Even in the offices in the rural areas, where one could hardly get anything done in the past, there is now efficient round-the-clock service. At Bibia on the Uganda-South Sudan border,- a remote area 430 kilometres north of Kampala with no grid electricity-, the URA office draws power from a solar system and a thermal generator.
And at the border with the Democratic Republic of Congo, 370 kilometres west of Kampala, a neat two-roomed cottage houses four work stations in one room and two other stations for the managers in another. Each work station is a one-stop centre that takes care of a trader’s every need. Henry Bwambale, the chairman of the regional Mpondwe Clearing Agents Association, says the only challenges the traders face is the lack of internet.
“When there is network, there is efficiency; customs officers will clear you. You will only get stranded when it’s not on,” he says.
Nigeria, Abuja University, 2015: With a new vice chancellor in the University of Abuja, a new wind seems to be blowing there, too. “We are witnessing a change,” says Professor Omole.
“Our new vice chancellor has drummed it into the ears of lecturers that he will not entertain corruption and everybody is falling in line. Also, the new administration in Nigeria is fighting corruption headlong. Now, seven universities are under probe. Their finances and administration are being looked into. Also, lecturers are being dragged to courts over corrupt practices. With this, the authorities will sit up.”
Omole feels that social media are playing an important role in the change. “University lecturers who sleep with students are being shamed. We see secret recordings of such vices being uploaded on YouTube, scandalising those lecturers. The culture of silence over sexual assaults is giving way. All these give us the feeling that corruption in the system will not continue for too long.”
LOOKING FOR THE TWUMS
INEC offices, Abuja, 2015: The 2015 elections overseen by INEC under its new leadership have again been commended for being transparent and fair. Part of this success is based on technical improvements: a better voter registration system; the issuing of new ‘Permanent Voter’s Cards’ (PVCs) and the use of electronic card readers to verify the authenticity of PVCs. Lastly, the use of additional fingerprint identification, linking the voter to the card and to the INEC’s registry, closes some last technical loopholes.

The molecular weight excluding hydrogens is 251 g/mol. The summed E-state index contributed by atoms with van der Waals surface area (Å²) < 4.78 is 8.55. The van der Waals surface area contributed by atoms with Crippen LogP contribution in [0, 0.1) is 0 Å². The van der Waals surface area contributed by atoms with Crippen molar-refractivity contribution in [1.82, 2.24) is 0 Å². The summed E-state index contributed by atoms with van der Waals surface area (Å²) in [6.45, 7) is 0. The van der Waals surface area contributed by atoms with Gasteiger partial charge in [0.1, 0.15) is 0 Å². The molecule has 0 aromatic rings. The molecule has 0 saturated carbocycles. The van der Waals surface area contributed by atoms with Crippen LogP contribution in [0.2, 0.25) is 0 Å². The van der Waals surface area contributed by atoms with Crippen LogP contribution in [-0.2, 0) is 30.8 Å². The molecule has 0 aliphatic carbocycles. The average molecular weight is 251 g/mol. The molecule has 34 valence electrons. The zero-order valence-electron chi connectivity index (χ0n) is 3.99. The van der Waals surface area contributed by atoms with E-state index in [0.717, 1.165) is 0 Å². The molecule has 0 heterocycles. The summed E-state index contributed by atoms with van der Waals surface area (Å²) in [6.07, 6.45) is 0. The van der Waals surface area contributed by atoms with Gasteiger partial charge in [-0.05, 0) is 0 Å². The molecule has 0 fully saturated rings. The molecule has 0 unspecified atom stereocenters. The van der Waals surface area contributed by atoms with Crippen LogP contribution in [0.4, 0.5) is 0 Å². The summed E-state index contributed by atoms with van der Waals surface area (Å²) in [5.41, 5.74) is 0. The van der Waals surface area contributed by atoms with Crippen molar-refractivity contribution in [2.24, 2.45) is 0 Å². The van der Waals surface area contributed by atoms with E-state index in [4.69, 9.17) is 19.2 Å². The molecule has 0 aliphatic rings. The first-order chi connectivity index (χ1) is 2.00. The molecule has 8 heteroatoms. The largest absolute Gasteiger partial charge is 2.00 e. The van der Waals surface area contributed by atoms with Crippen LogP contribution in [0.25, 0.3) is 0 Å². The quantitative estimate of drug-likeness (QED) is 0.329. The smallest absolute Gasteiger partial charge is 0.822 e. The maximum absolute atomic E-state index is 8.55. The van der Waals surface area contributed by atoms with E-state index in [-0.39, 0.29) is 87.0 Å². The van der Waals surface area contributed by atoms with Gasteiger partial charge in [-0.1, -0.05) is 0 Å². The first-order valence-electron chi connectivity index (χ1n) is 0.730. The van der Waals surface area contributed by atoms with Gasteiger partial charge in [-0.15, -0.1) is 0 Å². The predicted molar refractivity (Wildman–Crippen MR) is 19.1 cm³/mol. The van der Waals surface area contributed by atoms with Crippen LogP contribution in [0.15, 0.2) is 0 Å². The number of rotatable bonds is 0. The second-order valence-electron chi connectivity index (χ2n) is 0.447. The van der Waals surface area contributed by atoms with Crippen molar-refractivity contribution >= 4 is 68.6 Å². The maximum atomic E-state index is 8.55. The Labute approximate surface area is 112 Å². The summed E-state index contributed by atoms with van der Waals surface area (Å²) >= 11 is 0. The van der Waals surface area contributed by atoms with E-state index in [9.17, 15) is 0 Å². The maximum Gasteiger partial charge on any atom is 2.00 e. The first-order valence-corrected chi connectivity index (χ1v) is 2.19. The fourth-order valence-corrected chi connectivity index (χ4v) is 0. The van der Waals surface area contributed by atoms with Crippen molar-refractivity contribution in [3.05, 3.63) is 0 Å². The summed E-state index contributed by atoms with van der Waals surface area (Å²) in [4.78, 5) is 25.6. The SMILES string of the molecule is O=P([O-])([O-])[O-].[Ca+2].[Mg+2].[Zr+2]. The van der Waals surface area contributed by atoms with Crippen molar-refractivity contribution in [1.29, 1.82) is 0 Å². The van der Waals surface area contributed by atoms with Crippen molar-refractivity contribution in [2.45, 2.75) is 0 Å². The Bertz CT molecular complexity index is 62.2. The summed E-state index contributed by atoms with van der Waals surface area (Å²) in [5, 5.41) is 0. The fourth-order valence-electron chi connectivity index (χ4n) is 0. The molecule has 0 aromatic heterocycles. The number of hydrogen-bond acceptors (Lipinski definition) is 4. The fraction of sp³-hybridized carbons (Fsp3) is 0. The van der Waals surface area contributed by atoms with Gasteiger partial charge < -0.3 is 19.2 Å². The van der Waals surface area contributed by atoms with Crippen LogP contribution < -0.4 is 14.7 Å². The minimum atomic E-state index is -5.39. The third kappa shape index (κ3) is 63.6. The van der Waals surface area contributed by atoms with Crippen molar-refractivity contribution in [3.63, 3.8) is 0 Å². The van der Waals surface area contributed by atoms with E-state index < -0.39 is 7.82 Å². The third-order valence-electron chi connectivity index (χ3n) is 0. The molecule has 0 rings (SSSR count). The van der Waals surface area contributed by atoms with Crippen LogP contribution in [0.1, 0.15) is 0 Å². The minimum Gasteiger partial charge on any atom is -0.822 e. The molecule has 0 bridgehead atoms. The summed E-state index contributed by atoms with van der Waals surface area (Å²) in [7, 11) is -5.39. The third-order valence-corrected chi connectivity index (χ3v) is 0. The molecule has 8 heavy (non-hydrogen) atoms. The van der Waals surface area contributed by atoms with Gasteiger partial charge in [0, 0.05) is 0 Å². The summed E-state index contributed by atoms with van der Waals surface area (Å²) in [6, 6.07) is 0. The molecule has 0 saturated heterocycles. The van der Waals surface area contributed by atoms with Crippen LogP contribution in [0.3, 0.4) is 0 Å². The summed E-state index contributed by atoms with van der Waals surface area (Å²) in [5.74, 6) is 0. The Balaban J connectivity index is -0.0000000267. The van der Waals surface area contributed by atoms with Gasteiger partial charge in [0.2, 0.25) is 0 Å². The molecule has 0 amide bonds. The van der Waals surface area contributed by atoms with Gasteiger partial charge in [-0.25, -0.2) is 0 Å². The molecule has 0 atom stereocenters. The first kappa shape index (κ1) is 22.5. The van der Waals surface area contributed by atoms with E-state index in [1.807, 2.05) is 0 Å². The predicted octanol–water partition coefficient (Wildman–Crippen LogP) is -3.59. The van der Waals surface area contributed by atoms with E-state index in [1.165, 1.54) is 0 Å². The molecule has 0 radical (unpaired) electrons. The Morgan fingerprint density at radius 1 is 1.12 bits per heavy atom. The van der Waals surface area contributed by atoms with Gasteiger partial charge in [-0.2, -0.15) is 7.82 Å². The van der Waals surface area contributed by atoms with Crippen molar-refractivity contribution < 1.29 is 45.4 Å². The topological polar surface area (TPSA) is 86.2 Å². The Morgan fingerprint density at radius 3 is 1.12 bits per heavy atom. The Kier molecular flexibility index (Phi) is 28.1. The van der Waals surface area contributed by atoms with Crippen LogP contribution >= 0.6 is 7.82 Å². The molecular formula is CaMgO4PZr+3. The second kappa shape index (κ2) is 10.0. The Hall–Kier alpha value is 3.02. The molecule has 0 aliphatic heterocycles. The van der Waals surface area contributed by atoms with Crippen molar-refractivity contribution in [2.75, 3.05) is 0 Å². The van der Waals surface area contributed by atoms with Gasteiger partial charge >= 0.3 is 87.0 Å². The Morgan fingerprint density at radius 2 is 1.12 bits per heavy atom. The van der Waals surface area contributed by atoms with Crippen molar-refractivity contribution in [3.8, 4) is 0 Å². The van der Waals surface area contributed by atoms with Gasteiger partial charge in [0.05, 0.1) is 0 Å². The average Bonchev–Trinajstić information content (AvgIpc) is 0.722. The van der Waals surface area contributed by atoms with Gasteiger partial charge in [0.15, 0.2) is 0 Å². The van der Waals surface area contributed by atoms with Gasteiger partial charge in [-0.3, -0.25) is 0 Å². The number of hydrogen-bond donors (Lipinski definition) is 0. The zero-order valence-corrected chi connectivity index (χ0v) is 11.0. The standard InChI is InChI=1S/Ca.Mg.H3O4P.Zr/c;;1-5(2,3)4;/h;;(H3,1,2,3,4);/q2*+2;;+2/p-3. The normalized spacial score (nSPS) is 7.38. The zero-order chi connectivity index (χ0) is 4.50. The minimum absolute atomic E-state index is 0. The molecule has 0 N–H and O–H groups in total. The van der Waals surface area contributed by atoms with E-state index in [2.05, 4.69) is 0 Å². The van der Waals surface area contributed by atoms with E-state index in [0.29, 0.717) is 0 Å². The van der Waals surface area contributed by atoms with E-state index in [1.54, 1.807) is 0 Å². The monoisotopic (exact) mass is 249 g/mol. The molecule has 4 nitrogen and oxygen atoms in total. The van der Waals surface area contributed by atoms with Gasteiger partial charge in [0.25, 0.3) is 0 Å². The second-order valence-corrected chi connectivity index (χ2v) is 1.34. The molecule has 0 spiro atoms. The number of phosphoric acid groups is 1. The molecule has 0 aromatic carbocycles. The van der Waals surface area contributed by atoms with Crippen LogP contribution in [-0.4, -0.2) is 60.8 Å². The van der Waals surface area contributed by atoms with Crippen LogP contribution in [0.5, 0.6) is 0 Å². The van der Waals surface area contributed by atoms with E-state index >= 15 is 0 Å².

But technology alone cannot combat the complex issues of the corruption. The transparency and efficiency of elections also depend on the calibre of employees in the institution.
Which is why new elections chief Attahiru Jega is developing a recruitment system that targets educated officers with good service values to replace fired, corrupt officials. New job candidates will now not only be asked for their certificates, degrees and diplomas: much more credit will be given to integrity, efficiency and dedication. The system will, in short, look out for the Charles Twums and Ndidi Okafors.
2015, Kampala: This is precisely, critics of Ugandan President Museveni’s ‘golden girl’ approach say, what is still missing in the East African country. His appointment of Catherine Allen Kagina at the tax authority may have worked out well: a good manager at the top with a mandate from the highest office in the land clearly makes a big difference, but it is no systemic change.
Like in Ghana’s ‘good’ courts, the result may be limited to temporary pockets of good service, dependent on one individual, at risk of ‘going bad’ again as soon as that individual goes.
“What happens when Museveni exits? asks economist Ibrahim Mike Okumu of Makerere University. “We must develop a capable workforce without depending on individuals from the president’s inner circle.”
REDEEMING THE JUDICIARY
Ghana, December 2015: Twelve High court judges have been suspended and twenty lower court judges sacked after Anas’ and Tiger Eye’s exposure of them taking bribes on undercover camera.
“The judicial council is determined to take prompt, resolute and necessary measures to ensure the integrity of the judiciary and the judicial service,” said Ghana’s chief justice Georgina Wood of the decision to sack the guilty judges. “We are, indeed, fully committed to redeeming the image of the judiciary and the judicial service.”
Charles Twum is happier than ever before. “The system used to be such that you can’t fight it from within and you dare not even talk about it,” he tells Anas. “Since you’ve come, now we can talk and address the problem.”
This cross-border investigation is a product of the African Investigative Publishing Collective (AIPC) and The Watchdog centre for investigative journalism at The Observer, in partnership with ZAM magazine from the Netherlands.